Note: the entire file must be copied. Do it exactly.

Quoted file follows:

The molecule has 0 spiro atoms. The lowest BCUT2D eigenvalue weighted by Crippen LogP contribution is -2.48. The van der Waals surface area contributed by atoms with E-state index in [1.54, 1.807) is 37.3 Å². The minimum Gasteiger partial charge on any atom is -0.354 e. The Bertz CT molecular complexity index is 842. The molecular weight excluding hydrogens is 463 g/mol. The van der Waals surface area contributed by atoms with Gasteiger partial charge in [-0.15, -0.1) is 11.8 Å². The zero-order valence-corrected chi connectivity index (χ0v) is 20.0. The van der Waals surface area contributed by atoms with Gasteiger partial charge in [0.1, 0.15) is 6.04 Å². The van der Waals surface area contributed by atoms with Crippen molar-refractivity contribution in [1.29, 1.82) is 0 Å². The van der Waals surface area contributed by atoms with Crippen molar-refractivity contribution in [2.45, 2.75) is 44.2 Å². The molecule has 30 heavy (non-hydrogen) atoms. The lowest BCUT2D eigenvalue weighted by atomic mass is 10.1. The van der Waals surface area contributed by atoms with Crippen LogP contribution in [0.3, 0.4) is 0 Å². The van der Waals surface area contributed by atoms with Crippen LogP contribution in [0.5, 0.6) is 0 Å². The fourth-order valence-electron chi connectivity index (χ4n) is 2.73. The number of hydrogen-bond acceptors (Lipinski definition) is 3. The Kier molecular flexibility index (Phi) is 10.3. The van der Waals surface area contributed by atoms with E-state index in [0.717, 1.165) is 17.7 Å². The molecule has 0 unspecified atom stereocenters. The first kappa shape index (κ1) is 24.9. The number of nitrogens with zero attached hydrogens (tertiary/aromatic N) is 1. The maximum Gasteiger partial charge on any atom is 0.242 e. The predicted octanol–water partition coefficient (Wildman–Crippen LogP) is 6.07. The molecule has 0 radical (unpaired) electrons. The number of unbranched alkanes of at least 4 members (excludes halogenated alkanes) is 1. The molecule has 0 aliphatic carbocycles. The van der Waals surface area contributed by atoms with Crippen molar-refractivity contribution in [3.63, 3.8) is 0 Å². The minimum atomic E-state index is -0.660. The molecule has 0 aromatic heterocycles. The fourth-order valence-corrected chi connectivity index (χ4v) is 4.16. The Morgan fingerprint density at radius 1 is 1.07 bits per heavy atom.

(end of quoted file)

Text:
The molecule has 0 spiro atoms. The lowest BCUT2D eigenvalue weighted by Crippen LogP contribution is -2.48. The van der Waals surface area contributed by atoms with E-state index in [1.54, 1.807) is 37.3 Å². The minimum Gasteiger partial charge on any atom is -0.354 e. The Bertz CT molecular complexity index is 842. The molecular weight excluding hydrogens is 463 g/mol. The van der Waals surface area contributed by atoms with Gasteiger partial charge in [-0.15, -0.1) is 11.8 Å². The zero-order valence-corrected chi connectivity index (χ0v) is 20.0. The van der Waals surface area contributed by atoms with Gasteiger partial charge in [0.1, 0.15) is 6.04 Å². The van der Waals surface area contributed by atoms with Crippen molar-refractivity contribution in [1.29, 1.82) is 0 Å². The van der Waals surface area contributed by atoms with Crippen molar-refractivity contribution in [2.45, 2.75) is 44.2 Å². The molecule has 30 heavy (non-hydrogen) atoms. The lowest BCUT2D eigenvalue weighted by atomic mass is 10.1. The van der Waals surface area contributed by atoms with Crippen LogP contribution in [0.3, 0.4) is 0 Å². The van der Waals surface area contributed by atoms with Crippen LogP contribution in [0.5, 0.6) is 0 Å². The fourth-order valence-electron chi connectivity index (χ4n) is 2.73. The number of hydrogen-bond acceptors (Lipinski definition) is 3. The Kier molecular flexibility index (Phi) is 10.3. The van der Waals surface area contributed by atoms with E-state index in [0.717, 1.165) is 17.7 Å². The molecule has 0 unspecified atom stereocenters. The first kappa shape index (κ1) is 24.9. The number of nitrogens with zero attached hydrogens (tertiary/aromatic N) is 1. The maximum Gasteiger partial charge on any atom is 0.242 e. The predicted octanol–water partition coefficient (Wildman–Crippen LogP) is 6.07. The molecule has 0 radical (unpaired) electrons. The number of unbranched alkanes of at least 4 members (excludes halogenated alkanes) is 1. The molecule has 0 aliphatic carbocycles. The van der Waals surface area contributed by atoms with Crippen molar-refractivity contribution in [3.63, 3.8) is 0 Å². The minimum atomic E-state index is -0.660. The molecule has 0 aromatic heterocycles. The fourth-order valence-corrected chi connectivity index (χ4v) is 4.16. The Morgan fingerprint density at radius 1 is 1.07 bits per heavy atom.